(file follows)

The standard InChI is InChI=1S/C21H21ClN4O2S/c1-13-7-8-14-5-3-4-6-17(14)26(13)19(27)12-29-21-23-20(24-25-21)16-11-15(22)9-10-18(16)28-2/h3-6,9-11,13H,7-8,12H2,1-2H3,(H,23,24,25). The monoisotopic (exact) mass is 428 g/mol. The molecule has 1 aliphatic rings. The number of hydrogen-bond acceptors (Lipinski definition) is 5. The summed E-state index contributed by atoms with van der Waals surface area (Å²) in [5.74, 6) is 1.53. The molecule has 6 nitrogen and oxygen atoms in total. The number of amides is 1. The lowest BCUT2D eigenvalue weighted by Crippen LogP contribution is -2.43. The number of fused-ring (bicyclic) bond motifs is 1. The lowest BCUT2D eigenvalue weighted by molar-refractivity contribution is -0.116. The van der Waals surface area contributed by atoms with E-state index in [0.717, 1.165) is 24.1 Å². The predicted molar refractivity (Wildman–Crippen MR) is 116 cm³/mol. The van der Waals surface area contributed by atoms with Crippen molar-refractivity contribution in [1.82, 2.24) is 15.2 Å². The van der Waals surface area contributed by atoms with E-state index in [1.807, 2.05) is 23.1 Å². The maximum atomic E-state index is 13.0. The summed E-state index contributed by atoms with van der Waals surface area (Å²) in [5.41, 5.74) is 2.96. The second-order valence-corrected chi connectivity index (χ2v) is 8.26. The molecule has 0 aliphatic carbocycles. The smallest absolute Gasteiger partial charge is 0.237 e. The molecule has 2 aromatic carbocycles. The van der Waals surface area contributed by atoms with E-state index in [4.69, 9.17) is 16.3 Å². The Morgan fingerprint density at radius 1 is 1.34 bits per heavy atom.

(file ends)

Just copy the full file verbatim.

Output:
The standard InChI is InChI=1S/C21H21ClN4O2S/c1-13-7-8-14-5-3-4-6-17(14)26(13)19(27)12-29-21-23-20(24-25-21)16-11-15(22)9-10-18(16)28-2/h3-6,9-11,13H,7-8,12H2,1-2H3,(H,23,24,25). The monoisotopic (exact) mass is 428 g/mol. The molecule has 1 aliphatic rings. The number of hydrogen-bond acceptors (Lipinski definition) is 5. The summed E-state index contributed by atoms with van der Waals surface area (Å²) in [5.74, 6) is 1.53. The molecule has 6 nitrogen and oxygen atoms in total. The number of amides is 1. The lowest BCUT2D eigenvalue weighted by Crippen LogP contribution is -2.43. The number of fused-ring (bicyclic) bond motifs is 1. The lowest BCUT2D eigenvalue weighted by molar-refractivity contribution is -0.116. The van der Waals surface area contributed by atoms with E-state index in [0.717, 1.165) is 24.1 Å². The predicted molar refractivity (Wildman–Crippen MR) is 116 cm³/mol. The van der Waals surface area contributed by atoms with Crippen molar-refractivity contribution in [1.82, 2.24) is 15.2 Å². The van der Waals surface area contributed by atoms with E-state index in [1.807, 2.05) is 23.1 Å². The maximum atomic E-state index is 13.0. The summed E-state index contributed by atoms with van der Waals surface area (Å²) in [5.41, 5.74) is 2.96. The second-order valence-corrected chi connectivity index (χ2v) is 8.26. The molecule has 0 aliphatic carbocycles. The smallest absolute Gasteiger partial charge is 0.237 e. The molecule has 2 aromatic carbocycles. The van der Waals surface area contributed by atoms with E-state index in [4.69, 9.17) is 16.3 Å². The Morgan fingerprint density at radius 1 is 1.34 bits per heavy atom.